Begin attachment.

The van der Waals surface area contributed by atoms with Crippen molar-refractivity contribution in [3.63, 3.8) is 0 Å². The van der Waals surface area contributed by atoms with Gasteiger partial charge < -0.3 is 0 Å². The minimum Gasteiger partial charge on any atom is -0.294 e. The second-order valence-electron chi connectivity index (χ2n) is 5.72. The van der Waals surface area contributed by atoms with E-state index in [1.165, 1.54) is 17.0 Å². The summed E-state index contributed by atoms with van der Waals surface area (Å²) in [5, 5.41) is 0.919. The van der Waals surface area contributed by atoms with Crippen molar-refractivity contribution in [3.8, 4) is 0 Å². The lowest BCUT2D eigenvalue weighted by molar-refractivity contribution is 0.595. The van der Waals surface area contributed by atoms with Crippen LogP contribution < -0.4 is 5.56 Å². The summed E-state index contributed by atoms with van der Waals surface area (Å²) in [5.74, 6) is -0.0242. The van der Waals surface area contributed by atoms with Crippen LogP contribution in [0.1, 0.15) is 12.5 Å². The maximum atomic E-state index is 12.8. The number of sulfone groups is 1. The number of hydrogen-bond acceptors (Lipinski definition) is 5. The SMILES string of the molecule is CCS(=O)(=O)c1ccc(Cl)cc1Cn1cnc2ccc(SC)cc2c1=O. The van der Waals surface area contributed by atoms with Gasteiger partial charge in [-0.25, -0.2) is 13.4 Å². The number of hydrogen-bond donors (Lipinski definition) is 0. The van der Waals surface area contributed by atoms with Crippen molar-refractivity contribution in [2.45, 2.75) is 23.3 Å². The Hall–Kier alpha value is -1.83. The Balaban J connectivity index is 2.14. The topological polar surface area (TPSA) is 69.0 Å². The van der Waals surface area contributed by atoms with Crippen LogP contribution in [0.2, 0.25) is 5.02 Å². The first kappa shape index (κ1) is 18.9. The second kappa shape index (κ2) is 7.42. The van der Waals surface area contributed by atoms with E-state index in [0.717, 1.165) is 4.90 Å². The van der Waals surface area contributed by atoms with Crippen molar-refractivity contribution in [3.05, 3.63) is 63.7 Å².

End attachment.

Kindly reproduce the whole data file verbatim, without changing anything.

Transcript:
The van der Waals surface area contributed by atoms with Crippen molar-refractivity contribution in [3.63, 3.8) is 0 Å². The van der Waals surface area contributed by atoms with Gasteiger partial charge < -0.3 is 0 Å². The minimum Gasteiger partial charge on any atom is -0.294 e. The second-order valence-electron chi connectivity index (χ2n) is 5.72. The van der Waals surface area contributed by atoms with E-state index in [1.165, 1.54) is 17.0 Å². The summed E-state index contributed by atoms with van der Waals surface area (Å²) in [5, 5.41) is 0.919. The van der Waals surface area contributed by atoms with Crippen molar-refractivity contribution in [3.8, 4) is 0 Å². The lowest BCUT2D eigenvalue weighted by molar-refractivity contribution is 0.595. The van der Waals surface area contributed by atoms with Crippen LogP contribution < -0.4 is 5.56 Å². The summed E-state index contributed by atoms with van der Waals surface area (Å²) in [5.74, 6) is -0.0242. The van der Waals surface area contributed by atoms with Crippen LogP contribution in [0.1, 0.15) is 12.5 Å². The maximum atomic E-state index is 12.8. The number of sulfone groups is 1. The number of hydrogen-bond acceptors (Lipinski definition) is 5. The SMILES string of the molecule is CCS(=O)(=O)c1ccc(Cl)cc1Cn1cnc2ccc(SC)cc2c1=O. The van der Waals surface area contributed by atoms with Gasteiger partial charge in [-0.25, -0.2) is 13.4 Å². The number of hydrogen-bond donors (Lipinski definition) is 0. The van der Waals surface area contributed by atoms with Crippen molar-refractivity contribution in [2.45, 2.75) is 23.3 Å². The Hall–Kier alpha value is -1.83. The Balaban J connectivity index is 2.14. The topological polar surface area (TPSA) is 69.0 Å². The van der Waals surface area contributed by atoms with Crippen LogP contribution in [0.2, 0.25) is 5.02 Å². The first kappa shape index (κ1) is 18.9. The second kappa shape index (κ2) is 7.42. The van der Waals surface area contributed by atoms with E-state index in [0.717, 1.165) is 4.90 Å². The van der Waals surface area contributed by atoms with Crippen molar-refractivity contribution in [3.05, 3.63) is 63.7 Å².